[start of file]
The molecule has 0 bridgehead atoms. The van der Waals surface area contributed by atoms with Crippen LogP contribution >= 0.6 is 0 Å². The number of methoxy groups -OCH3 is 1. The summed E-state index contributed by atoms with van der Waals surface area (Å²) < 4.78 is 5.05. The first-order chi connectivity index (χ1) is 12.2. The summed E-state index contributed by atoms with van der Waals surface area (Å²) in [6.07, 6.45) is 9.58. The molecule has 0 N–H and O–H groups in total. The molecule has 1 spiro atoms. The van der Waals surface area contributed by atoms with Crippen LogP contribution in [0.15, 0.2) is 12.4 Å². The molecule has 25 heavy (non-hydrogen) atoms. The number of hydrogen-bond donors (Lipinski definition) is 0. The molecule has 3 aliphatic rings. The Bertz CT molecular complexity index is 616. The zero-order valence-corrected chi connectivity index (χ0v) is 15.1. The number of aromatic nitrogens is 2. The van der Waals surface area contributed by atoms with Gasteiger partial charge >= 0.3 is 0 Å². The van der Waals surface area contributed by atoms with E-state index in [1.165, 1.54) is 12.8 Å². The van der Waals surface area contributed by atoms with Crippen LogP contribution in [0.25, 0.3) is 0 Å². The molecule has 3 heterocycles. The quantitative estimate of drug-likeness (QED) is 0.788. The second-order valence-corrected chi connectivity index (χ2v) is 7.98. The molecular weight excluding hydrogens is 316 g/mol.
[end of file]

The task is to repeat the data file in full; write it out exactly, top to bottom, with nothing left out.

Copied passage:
The molecule has 0 bridgehead atoms. The van der Waals surface area contributed by atoms with Crippen LogP contribution >= 0.6 is 0 Å². The number of methoxy groups -OCH3 is 1. The summed E-state index contributed by atoms with van der Waals surface area (Å²) < 4.78 is 5.05. The first-order chi connectivity index (χ1) is 12.2. The summed E-state index contributed by atoms with van der Waals surface area (Å²) in [6.07, 6.45) is 9.58. The molecule has 0 N–H and O–H groups in total. The molecule has 1 spiro atoms. The van der Waals surface area contributed by atoms with Crippen LogP contribution in [0.15, 0.2) is 12.4 Å². The molecule has 25 heavy (non-hydrogen) atoms. The number of hydrogen-bond donors (Lipinski definition) is 0. The molecule has 3 aliphatic rings. The Bertz CT molecular complexity index is 616. The zero-order valence-corrected chi connectivity index (χ0v) is 15.1. The number of aromatic nitrogens is 2. The van der Waals surface area contributed by atoms with Gasteiger partial charge >= 0.3 is 0 Å². The van der Waals surface area contributed by atoms with E-state index in [1.165, 1.54) is 12.8 Å². The van der Waals surface area contributed by atoms with Crippen LogP contribution in [0.25, 0.3) is 0 Å². The molecule has 3 heterocycles. The quantitative estimate of drug-likeness (QED) is 0.788. The second-order valence-corrected chi connectivity index (χ2v) is 7.98. The molecular weight excluding hydrogens is 316 g/mol.